The tone and direction of Watch Dogs in particular made me think of some things as it’s not a completely normal game in a sense. Based on what was shown to us at E3, Ubisoft seems to be creating a world in which every person that’s walking down the streets of Chicago actually has a short backstory to them that can be seen through the hacking the main protagonist can do. So my question is whether or not Watch Dogs will make gamers feel bad if 28 year-old plagiarizer Michelle Trang is killed in the crossfire during a gun battle or if we’ll simply move on with business as usual and have a carefree attitude when it comes to how our actions impact the world. It may be difficult to care for a small character, especially one that’s a mere NPC in a video game, but trying to instill a sense of care would likely result in a game that may looked upon as the next level of gaming instead of merely seeing genre X given a slight twist.
There are a lot of things we still don’t know about Watch Dogs and seeing as how we’ve only seen around nine minutes of a presumably long game it’s not fair to come to one immediate conclusion. But in general it’ll be interesting to see if Watch Dogs establishes a connection with its players to the point where they’re actually think about how they play and try to keep civilian casualties to a minimum, not just so a Trophy or Achievement can be obtained or the Police will stay off their back but because they want to be a good human being.
Such a predicament does lead things to go down the ever deep rabbit hole of violence in video games and what should and shouldn’t be done since the industry is no longer working with visuals that are a step behind what’s found in movies. In a lot of ways video games now eclipse films in what can be done since the graphical fidelity is so high that the worlds feel completely immersive and tangible, as evident by what Watch Dogs showed us.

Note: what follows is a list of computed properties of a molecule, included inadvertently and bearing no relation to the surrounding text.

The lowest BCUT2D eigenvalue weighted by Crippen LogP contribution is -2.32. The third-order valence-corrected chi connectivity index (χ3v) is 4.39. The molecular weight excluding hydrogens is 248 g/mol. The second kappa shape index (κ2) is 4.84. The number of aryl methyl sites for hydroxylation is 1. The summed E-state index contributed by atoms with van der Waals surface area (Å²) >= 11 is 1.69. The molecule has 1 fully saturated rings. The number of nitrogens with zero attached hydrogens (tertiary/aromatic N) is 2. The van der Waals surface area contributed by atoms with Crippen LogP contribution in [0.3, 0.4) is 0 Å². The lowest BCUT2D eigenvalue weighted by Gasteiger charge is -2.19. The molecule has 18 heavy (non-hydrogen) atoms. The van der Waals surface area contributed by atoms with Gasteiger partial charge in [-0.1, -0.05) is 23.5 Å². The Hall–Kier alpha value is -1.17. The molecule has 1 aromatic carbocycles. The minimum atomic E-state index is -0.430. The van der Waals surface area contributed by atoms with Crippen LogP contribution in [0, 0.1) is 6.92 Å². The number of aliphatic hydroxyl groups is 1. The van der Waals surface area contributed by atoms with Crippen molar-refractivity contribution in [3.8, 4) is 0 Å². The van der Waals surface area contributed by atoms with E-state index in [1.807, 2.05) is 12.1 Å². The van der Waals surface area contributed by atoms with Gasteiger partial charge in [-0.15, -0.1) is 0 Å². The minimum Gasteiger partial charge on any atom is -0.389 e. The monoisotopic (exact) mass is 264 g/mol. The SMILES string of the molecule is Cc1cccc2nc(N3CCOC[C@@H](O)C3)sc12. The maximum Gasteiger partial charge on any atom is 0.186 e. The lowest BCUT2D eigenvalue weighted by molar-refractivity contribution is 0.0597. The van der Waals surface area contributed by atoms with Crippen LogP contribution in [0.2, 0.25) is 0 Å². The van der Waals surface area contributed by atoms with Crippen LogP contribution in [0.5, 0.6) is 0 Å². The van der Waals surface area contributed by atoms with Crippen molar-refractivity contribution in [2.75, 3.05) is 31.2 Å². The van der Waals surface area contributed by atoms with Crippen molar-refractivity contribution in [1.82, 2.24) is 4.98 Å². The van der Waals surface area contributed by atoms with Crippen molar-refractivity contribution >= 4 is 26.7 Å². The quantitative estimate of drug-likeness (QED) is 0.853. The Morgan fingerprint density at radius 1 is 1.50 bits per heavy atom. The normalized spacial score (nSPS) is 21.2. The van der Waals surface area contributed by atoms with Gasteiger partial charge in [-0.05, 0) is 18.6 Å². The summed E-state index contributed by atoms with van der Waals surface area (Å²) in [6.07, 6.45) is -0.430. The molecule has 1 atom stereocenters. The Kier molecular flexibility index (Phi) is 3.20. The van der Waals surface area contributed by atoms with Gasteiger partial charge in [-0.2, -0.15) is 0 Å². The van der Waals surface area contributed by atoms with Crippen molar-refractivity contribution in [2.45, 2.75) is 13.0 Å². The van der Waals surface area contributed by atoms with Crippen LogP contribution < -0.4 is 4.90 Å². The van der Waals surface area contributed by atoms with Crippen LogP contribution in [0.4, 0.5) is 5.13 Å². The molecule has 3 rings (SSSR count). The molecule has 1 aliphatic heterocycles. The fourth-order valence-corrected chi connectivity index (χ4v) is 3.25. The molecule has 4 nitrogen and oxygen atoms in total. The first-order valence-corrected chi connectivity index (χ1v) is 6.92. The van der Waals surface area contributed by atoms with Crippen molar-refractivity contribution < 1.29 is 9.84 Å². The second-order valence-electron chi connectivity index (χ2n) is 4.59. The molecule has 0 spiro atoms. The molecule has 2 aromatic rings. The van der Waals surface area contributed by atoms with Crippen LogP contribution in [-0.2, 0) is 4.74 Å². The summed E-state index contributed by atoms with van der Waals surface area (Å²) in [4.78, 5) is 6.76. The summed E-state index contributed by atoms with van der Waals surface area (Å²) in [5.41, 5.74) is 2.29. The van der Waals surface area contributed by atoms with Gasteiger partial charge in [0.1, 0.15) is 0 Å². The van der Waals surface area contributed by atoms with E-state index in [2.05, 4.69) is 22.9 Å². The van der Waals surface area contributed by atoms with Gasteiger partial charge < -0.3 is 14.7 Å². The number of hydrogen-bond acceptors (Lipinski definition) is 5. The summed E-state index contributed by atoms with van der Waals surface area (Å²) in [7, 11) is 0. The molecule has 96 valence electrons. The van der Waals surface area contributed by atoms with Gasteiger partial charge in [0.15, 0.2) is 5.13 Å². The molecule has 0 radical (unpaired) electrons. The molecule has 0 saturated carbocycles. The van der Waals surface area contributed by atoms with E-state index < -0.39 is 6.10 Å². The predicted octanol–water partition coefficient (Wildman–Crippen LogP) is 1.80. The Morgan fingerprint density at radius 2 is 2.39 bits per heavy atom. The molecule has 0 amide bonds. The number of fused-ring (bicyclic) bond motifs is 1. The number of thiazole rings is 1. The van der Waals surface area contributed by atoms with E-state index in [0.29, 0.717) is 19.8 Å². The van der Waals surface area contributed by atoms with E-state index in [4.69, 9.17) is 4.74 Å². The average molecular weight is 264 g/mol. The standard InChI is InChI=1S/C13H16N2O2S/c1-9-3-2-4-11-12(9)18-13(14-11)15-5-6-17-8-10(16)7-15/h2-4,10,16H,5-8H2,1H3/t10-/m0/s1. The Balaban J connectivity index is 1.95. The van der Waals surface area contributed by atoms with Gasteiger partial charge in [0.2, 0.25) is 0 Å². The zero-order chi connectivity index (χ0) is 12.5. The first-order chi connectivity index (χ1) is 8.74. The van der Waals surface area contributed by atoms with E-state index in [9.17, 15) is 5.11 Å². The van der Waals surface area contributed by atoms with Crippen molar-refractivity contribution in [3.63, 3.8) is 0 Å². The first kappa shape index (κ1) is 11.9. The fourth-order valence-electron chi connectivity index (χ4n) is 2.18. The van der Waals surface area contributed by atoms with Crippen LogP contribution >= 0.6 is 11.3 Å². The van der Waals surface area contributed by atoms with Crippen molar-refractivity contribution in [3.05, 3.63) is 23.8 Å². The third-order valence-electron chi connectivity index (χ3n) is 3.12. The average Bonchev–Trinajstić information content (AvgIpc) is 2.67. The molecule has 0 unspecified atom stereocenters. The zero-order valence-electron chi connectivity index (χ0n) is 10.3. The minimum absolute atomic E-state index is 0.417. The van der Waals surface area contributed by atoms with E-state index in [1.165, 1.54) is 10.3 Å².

My main issue right now is that it seems like games and to an extent game developers are either holding back in trying to provide mature elements when it comes to violence or simply want to do it in a way that’s deemed “artistic” yet comes across as a cheap way to make us think about something for a split second before going on a ten kill spree without blinking. In order to make the actions a gamer commits feel impactful a lot of things need to be done as the graphical representation of the violence has to be in the middle of not being quite real to make it appear disgusting yet not be too cartoony to make it lack the desired impact. Besides the visual representation of violence another key thing is the actual setting and motivation behind the action that’s occurring. We as gamers know that most stories in games really don’t lend themselves to intense or thought provoking narratives that would be akin to a film David Cronenberg (A History of Violence) or Terrence Malick (Tree of Life) would direct so it’s not possible for every game, at least as of now, to create a narrative that is deep and heavy enough to make the action and central violence feel like it matters and isn’t simply a way to rack up a high-score.
However, one recent game that did do a tremendous job in illciting a feeling for the action and the violence it featured was none other than Spec Ops: The Line. Presumably looked at on the surface as another dudebro shooter, no doubt because of the marketing, Spec Ops features some scenes that truly resonated for me since seeing the after effects of raining down phosphorous on my enemies was something that was flat out haunting. There are moments in the minute-to-minute action of Spec Ops in which I may not have had a major thought before popping the head of my enemy, but playing a game in which the action isn’t glorified, has an impact on the narrative, and is unsettling to look at during a few encounters is what I think more games need to strive for.
I obviously know that the point about video games is to be fun so not every game can have a premise or direction that results in gamers questioning every kill we make or how that affects the world we’re interacting in. But at some point there needs to be an attempt made to improve things since there’s potential abound to make games more than just a simple thing that some people do as a hobby. Such a comment made be the springboard to a bigger debate as to what games should be, but at this point the industry is slowly going into a lull in which we’re seeing nothing but the same things we saw ten or fifteen years ago regurgitated with no real innovation or growth at all outside of technical improvements.